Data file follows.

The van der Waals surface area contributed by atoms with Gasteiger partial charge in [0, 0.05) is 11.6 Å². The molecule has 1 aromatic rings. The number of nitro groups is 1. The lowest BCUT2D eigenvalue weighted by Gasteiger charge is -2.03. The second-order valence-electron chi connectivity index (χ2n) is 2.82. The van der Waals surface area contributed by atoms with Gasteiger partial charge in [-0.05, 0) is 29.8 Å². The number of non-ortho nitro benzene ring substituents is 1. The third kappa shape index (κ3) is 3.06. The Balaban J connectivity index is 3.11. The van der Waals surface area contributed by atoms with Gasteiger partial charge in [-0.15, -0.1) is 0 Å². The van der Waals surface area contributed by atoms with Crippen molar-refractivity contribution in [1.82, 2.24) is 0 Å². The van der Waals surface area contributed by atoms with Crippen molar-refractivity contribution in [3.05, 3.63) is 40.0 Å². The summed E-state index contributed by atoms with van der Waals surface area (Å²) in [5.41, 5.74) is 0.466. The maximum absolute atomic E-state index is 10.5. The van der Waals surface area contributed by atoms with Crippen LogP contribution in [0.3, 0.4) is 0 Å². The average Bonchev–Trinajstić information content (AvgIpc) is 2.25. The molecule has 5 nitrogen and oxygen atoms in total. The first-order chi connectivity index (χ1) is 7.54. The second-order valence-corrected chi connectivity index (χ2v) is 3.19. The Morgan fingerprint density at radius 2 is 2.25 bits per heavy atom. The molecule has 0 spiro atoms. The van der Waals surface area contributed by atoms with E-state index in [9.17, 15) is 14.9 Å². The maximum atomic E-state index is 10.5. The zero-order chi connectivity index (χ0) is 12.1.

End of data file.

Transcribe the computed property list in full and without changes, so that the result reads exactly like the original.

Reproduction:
The van der Waals surface area contributed by atoms with Gasteiger partial charge in [0, 0.05) is 11.6 Å². The molecule has 1 aromatic rings. The number of nitro groups is 1. The lowest BCUT2D eigenvalue weighted by Gasteiger charge is -2.03. The second-order valence-electron chi connectivity index (χ2n) is 2.82. The van der Waals surface area contributed by atoms with Gasteiger partial charge in [-0.05, 0) is 29.8 Å². The number of non-ortho nitro benzene ring substituents is 1. The third kappa shape index (κ3) is 3.06. The Balaban J connectivity index is 3.11. The van der Waals surface area contributed by atoms with Gasteiger partial charge in [-0.15, -0.1) is 0 Å². The van der Waals surface area contributed by atoms with Crippen molar-refractivity contribution in [1.82, 2.24) is 0 Å². The van der Waals surface area contributed by atoms with Crippen molar-refractivity contribution in [3.05, 3.63) is 40.0 Å². The summed E-state index contributed by atoms with van der Waals surface area (Å²) in [5.41, 5.74) is 0.466. The maximum absolute atomic E-state index is 10.5. The van der Waals surface area contributed by atoms with Crippen LogP contribution in [0.3, 0.4) is 0 Å². The average Bonchev–Trinajstić information content (AvgIpc) is 2.25. The molecule has 5 nitrogen and oxygen atoms in total. The first-order chi connectivity index (χ1) is 7.54. The second-order valence-corrected chi connectivity index (χ2v) is 3.19. The Morgan fingerprint density at radius 2 is 2.25 bits per heavy atom. The molecule has 0 spiro atoms. The van der Waals surface area contributed by atoms with E-state index in [9.17, 15) is 14.9 Å². The maximum atomic E-state index is 10.5. The zero-order chi connectivity index (χ0) is 12.1.